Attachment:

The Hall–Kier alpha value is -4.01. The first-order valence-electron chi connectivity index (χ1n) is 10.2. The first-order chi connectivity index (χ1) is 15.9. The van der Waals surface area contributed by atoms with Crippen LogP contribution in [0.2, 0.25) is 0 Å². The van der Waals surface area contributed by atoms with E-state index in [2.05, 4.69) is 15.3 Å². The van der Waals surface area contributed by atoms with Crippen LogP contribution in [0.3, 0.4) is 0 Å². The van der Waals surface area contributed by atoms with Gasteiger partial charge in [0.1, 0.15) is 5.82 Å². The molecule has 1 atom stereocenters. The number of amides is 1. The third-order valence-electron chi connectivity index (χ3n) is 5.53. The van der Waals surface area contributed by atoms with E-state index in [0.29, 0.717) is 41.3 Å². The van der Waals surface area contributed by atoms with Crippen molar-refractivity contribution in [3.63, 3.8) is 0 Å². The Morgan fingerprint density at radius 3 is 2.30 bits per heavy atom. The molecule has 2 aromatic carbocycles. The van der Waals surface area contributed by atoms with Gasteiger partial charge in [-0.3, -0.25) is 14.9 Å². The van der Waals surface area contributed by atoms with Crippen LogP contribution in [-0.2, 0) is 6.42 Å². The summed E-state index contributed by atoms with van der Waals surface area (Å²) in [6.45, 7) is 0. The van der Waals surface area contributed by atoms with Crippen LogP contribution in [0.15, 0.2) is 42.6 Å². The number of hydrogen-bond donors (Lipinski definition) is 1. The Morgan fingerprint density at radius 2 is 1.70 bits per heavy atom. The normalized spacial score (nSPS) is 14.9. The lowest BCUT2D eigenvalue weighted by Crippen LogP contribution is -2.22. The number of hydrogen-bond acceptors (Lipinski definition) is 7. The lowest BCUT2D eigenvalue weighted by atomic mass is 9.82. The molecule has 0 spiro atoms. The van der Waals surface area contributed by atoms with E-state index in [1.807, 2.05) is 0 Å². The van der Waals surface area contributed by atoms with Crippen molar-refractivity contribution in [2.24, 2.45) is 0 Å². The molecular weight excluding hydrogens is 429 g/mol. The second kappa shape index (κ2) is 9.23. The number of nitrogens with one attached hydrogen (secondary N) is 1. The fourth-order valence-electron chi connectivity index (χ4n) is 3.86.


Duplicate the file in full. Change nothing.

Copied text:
The Hall–Kier alpha value is -4.01. The first-order valence-electron chi connectivity index (χ1n) is 10.2. The first-order chi connectivity index (χ1) is 15.9. The van der Waals surface area contributed by atoms with Crippen LogP contribution in [0.2, 0.25) is 0 Å². The van der Waals surface area contributed by atoms with E-state index in [2.05, 4.69) is 15.3 Å². The van der Waals surface area contributed by atoms with Crippen LogP contribution in [0.3, 0.4) is 0 Å². The van der Waals surface area contributed by atoms with Gasteiger partial charge in [0.1, 0.15) is 5.82 Å². The molecule has 1 atom stereocenters. The number of amides is 1. The third-order valence-electron chi connectivity index (χ3n) is 5.53. The van der Waals surface area contributed by atoms with E-state index in [0.29, 0.717) is 41.3 Å². The van der Waals surface area contributed by atoms with Crippen molar-refractivity contribution in [3.63, 3.8) is 0 Å². The Morgan fingerprint density at radius 3 is 2.30 bits per heavy atom. The molecule has 2 aromatic carbocycles. The van der Waals surface area contributed by atoms with Gasteiger partial charge in [-0.3, -0.25) is 14.9 Å². The van der Waals surface area contributed by atoms with Crippen LogP contribution in [-0.2, 0) is 6.42 Å². The summed E-state index contributed by atoms with van der Waals surface area (Å²) in [6.45, 7) is 0. The van der Waals surface area contributed by atoms with Crippen LogP contribution in [0.15, 0.2) is 42.6 Å². The number of hydrogen-bond donors (Lipinski definition) is 1. The Morgan fingerprint density at radius 2 is 1.70 bits per heavy atom. The normalized spacial score (nSPS) is 14.9. The lowest BCUT2D eigenvalue weighted by Crippen LogP contribution is -2.22. The number of hydrogen-bond acceptors (Lipinski definition) is 7. The lowest BCUT2D eigenvalue weighted by atomic mass is 9.82. The molecule has 0 spiro atoms. The van der Waals surface area contributed by atoms with E-state index in [1.807, 2.05) is 0 Å². The van der Waals surface area contributed by atoms with Crippen molar-refractivity contribution in [2.24, 2.45) is 0 Å². The molecular weight excluding hydrogens is 429 g/mol. The second kappa shape index (κ2) is 9.23. The number of nitrogens with one attached hydrogen (secondary N) is 1. The fourth-order valence-electron chi connectivity index (χ4n) is 3.86.